22 September 2019

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Kabul, Wednesday 1, February

(BNA)  Pakistani warplanes pounded militants’ hideouts in the northwestern tribal area before dawn on Wednesday, killing at least 20 Taliban insurgents, security officials said.

The jets targeted hideouts in the tribal Orakzai district and at least four compounds were hit, they said, in the latest surge of fighting between security forces and militants in the Afghan border areas.

Local intelligence officials confirmed the air strikes killing at least 20 Taliban militants in the bombing.

The hideouts belonged to Tehreek-e-Taliban Pakistan (TTP) commanders Mulla Tufan and Commander Moheyuddin, a security official said. There are reports that Moheyuddin may have been killed in the bombing, he said.

A military official in Peshawar said "four hideouts have been destroyed and the death toll may go up

Kabul

Tuesday 31 January 2012(BNA)

 

Ten Pak security officials and forty militants were killed during clashes in the Kurrum agency.

According to official sources, thirty two security officials were also injured during the clashes which continue in the Kurrum agency.

 Helicopter gunships were mobilised when the fighting broke out in the same Jogi area as clashes that killed six soldiers on January 25 in the district of Kurram, part of Pakistan's lawless tribal belt along the Afghan border.

At the time, security forces claimed to have taken control of Jogi, which is strategically located near Orakzai district.

A senior military official told reporters  that "more than 300 Taliban attacked" the checkpost at around midnight in central Kurram, which is on the Taliban route into North Waziristan and onto the Afghan border.

Kabul (BNA)

Tuesday 31 January 2012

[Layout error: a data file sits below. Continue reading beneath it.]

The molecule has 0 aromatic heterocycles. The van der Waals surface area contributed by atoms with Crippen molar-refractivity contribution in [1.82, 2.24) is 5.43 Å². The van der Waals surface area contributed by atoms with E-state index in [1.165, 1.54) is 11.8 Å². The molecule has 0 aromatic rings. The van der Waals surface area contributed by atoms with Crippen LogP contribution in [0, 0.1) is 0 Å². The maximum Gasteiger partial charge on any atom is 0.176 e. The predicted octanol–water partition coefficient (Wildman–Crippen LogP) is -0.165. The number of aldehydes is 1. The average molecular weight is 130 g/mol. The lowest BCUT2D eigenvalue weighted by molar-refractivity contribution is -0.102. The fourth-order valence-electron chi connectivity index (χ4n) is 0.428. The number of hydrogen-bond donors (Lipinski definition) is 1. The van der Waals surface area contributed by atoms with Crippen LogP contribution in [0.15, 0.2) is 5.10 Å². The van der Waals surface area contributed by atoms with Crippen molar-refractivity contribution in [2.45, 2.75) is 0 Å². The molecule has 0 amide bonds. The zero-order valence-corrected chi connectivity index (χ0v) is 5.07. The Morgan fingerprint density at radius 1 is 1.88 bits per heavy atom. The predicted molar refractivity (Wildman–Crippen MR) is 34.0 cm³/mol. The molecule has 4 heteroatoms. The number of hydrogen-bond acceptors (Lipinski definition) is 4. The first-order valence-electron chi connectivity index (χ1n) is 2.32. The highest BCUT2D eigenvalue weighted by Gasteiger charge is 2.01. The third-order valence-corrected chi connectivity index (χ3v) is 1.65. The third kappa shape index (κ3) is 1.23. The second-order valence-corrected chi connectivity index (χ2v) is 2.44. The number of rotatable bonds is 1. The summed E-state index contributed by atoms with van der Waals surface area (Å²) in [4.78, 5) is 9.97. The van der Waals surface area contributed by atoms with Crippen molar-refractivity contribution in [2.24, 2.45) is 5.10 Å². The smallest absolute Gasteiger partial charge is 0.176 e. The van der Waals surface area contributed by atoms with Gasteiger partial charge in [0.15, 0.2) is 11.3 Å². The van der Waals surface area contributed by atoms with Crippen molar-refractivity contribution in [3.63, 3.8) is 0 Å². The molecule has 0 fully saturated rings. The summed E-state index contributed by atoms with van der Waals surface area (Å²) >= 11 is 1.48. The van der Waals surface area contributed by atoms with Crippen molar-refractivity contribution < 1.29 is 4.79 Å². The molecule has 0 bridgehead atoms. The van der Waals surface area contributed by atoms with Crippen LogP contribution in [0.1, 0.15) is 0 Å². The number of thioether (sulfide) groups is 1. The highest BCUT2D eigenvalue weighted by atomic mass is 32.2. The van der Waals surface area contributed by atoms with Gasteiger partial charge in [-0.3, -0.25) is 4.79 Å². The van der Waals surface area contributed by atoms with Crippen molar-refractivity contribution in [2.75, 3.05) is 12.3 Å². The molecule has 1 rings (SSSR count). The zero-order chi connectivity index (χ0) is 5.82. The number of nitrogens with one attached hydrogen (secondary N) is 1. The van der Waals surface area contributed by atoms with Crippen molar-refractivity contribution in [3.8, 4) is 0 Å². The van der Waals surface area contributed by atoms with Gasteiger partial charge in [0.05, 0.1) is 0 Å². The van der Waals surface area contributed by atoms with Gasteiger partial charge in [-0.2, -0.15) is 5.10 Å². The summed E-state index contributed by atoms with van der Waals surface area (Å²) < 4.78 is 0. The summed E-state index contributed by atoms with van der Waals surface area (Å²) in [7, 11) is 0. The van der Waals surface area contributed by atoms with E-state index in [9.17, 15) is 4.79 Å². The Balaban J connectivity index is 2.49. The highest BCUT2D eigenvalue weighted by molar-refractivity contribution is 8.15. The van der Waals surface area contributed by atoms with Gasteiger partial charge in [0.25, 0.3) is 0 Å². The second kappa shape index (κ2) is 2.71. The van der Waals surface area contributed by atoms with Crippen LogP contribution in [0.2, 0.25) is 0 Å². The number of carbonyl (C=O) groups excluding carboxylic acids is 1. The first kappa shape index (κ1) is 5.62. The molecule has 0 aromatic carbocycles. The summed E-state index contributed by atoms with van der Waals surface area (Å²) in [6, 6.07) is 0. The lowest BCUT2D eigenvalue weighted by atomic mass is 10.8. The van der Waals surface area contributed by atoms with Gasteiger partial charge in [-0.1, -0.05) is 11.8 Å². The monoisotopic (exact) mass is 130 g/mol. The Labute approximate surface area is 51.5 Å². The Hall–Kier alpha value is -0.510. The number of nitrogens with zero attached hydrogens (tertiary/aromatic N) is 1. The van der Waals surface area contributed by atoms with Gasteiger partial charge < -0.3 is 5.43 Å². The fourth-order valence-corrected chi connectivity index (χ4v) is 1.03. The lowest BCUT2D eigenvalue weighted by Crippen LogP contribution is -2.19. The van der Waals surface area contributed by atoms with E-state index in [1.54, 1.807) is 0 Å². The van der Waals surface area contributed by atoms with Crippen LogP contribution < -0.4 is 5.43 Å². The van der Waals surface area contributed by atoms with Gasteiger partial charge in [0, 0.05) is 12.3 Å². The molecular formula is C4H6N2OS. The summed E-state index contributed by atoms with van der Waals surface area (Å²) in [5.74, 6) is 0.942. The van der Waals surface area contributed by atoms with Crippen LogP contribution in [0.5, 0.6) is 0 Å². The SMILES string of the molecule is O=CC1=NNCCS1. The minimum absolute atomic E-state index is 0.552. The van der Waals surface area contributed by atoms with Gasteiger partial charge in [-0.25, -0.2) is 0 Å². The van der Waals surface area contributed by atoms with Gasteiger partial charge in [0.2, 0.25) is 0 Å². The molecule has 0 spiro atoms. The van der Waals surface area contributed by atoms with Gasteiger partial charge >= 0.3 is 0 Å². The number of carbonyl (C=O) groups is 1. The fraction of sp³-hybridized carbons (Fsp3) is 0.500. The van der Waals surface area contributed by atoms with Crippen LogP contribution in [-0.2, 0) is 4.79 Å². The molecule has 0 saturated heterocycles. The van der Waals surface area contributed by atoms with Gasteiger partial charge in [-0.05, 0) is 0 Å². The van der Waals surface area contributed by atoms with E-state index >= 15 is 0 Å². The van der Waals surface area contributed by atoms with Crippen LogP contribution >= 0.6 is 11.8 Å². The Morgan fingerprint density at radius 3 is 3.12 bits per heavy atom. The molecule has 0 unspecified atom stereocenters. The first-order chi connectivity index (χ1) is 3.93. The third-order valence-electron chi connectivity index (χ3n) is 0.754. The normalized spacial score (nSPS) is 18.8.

Pakistan on Tuesday said the drone attacks are unlawful, counterproductive and hence unacceptable.
The remarks from Pak  foreign ministry came as President Barack Obama confirmed for the first time that drone aircraft had targeted militants in Pakistan's semi-autonomous tribal areas on the Afghan border.

"We are of the firm view that these are unlawful, counterproductive and hence unacceptable," ministry spokesman Abdul Basit said.

"Our view has always been very clear and position principled," he added.

When asked about drones in a chat with web users on Google+ and YouTube, Obama said "a lot of these strikes have been in the FATA" -- Pakistan's Federally Administered Tribal Areas.

Kabul (BNA)

Tuesday 31 January 2012

President Barack Obama on Monday confirmed that US drone aircraft have struck Taliban and Al-Qaeda targets within Pakistan -- operations that until now had not been officially acknowledged.

When asked about the use of drones by his administration in a chat with web users on Google+ and YouTube, Obama said "a lot of these strikes have been in the FATA.

"For the most part, they've been very precise precision strikes against Al-Qaeda and their affiliates, and we're very careful in terms of how it's been applied," Obama said.

"This is a targeted focused effort at people who are on a list of active terrorists, who are trying to go in and harm Americans, hit American facilities, American bases, and so on."

Explaining that many strikes were carried out "on al-Qaeda operatives in places where the capacities of that military in that country may not be able to get them," Obama confirmed that Pakistan's lawless tribal zone was a target.

"So, obviously, a lot of these strikes have been in the FATA, and going after al-Qaeda suspects who are up in very tough terrain along the border between Afghanistan and Pakistan," he said.

"For us to be able to get them in another way would involve probably a lot more intrusive military action than the ones we're already engaging in."

US officials say Pakistan's tribal belt provides sanctuary to Taliban fighting for 10 years in Afghanistan, Al-Qaeda groups plotting attacks on the West, Pakistani Taliban who routinely bomb Pakistan and other foreign fighters.

Sixty-four US missile strikes were reported in Pakistan's semi-autonomous tribal belt last year, down from 101 reported in 2010..

The United States had until now refused to discuss drone strikes publicly, but the program has dramatically increased as the Obama administration looks to withdraw all foreign combat troops from Afghanistan by the end of 2014.

The Pakistani government is understood to agree to the program despite popular opposition at home, and drones have reportedly killed dozens of Al-Qaeda and Taliban operatives and hundreds of low-ranking fighters since 2004.

 

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